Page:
Saturday (Dec. 1) is World AIDS Day, a global event that recognizes where we’ve been and where we’re going in eradicating a horrible disease, especially raising HIV awareness among pregnant women. For many who were around when those first tragic cases developed in the 1980s, the history of AIDS is personal. We took care of friends who got sick or knew people who died. It changed our communities, relationships and health care forever.
Today, about 33 million people in the world have HIV. According to the CDC, about 1,148,200 HIV-positive people live in the United States, but about 18 percent of them don’t know it. After decades watching statistics climb, we’re starting to see plateaus and even declines in new infections. We’ve also witnessed a miraculous turnaround in deaths because HIV is no longer a guaranteed killer. Now, because of medicines called anti-retrovirals, people with HIV are living full, productive and relatively healthy lives and normal life spans — including moms-to-be.
Twenty-six years ago, I was in nursing school at a busy county medical center. We were drilled in how to protect ourselves from such diseases as scabies, tuberculosis, hepatitis and the most mysterious disease most of us had ever seen – AIDS. We learned about double gloving, how to handle needles and bloody bandages and other practical tips for keeping patients and health care providers safe.
I remember a few young women in labor who knew they had HIV and wondered about countless others who didn’t. I remember the courage of the nurses taking care of HIV-positive labor patients. Childbirth is messy, even with the best safety precautions.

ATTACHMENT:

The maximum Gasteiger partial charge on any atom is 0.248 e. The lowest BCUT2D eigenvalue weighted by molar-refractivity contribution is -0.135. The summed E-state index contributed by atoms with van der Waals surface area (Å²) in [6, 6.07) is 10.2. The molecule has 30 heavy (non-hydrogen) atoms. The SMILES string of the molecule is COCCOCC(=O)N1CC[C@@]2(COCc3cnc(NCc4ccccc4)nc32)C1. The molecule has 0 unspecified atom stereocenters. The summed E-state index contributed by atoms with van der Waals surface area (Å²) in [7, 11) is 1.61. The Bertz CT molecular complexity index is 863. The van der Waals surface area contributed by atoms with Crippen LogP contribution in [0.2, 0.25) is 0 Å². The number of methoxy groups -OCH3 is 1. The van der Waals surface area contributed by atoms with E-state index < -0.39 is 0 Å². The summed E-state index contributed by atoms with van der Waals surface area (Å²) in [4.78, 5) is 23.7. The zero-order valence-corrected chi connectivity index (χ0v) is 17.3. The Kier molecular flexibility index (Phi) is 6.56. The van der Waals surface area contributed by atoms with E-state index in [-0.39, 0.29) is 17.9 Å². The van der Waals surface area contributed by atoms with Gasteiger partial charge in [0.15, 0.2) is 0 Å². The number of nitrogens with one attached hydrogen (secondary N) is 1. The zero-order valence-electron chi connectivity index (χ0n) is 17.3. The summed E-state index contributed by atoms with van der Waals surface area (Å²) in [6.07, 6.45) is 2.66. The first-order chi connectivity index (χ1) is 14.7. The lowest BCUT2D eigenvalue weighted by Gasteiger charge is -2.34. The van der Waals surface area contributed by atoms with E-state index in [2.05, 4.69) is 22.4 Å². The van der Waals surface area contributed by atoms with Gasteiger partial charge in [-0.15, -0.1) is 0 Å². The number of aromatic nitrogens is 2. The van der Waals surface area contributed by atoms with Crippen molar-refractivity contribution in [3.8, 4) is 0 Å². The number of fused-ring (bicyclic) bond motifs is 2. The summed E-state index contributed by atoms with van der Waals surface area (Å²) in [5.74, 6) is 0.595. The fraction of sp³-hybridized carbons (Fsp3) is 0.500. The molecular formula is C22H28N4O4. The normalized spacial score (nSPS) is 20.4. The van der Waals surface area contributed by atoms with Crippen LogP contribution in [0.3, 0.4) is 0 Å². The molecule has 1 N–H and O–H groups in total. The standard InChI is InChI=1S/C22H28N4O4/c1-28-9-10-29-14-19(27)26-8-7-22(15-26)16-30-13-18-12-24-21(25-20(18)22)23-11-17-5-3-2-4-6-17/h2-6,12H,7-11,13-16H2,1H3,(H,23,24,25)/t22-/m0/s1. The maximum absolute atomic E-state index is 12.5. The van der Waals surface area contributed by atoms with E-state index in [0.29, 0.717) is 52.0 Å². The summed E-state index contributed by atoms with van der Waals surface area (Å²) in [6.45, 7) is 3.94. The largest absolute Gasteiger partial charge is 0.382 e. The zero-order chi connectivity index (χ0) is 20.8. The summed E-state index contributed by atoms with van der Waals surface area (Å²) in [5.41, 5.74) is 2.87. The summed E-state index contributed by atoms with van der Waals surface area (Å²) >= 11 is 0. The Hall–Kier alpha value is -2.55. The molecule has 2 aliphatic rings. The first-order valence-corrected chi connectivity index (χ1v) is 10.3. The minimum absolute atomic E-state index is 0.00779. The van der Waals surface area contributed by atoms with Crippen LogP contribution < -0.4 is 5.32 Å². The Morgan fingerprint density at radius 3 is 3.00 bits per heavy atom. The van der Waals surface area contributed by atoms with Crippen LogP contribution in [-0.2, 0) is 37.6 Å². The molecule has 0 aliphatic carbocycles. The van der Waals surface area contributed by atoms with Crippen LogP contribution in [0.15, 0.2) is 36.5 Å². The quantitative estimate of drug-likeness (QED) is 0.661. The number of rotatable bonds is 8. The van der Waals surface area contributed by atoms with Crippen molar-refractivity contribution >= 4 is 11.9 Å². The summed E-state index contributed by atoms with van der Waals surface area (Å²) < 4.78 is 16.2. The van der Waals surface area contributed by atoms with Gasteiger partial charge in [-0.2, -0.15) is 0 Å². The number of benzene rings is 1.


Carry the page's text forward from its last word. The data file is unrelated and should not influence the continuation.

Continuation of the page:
A large part of the medical success is due to the dramatic increase of pregnant women receiving HIV testing as a routine part of prenatal care. That means more women know their status and receive treatment and fewer mothers are transmitting HIV to their babies.
While social stigma around HIV remains, diagnosis is no longer a death sentence and people aren’t shunned and shamed in the U.S. the way they used to be. The theme for this year’s World Aids Day is Getting To Zero and because of increased testing and anti-retroviral drugs, getting to zero new infections just might happen in your baby’s lifetime.
Jeanne Faulkner, R.N., lives in Portland, Ore., with her husband and five children. Got a question for Jeanne? Email it to email@example.com and it may be answered in a future blog post.
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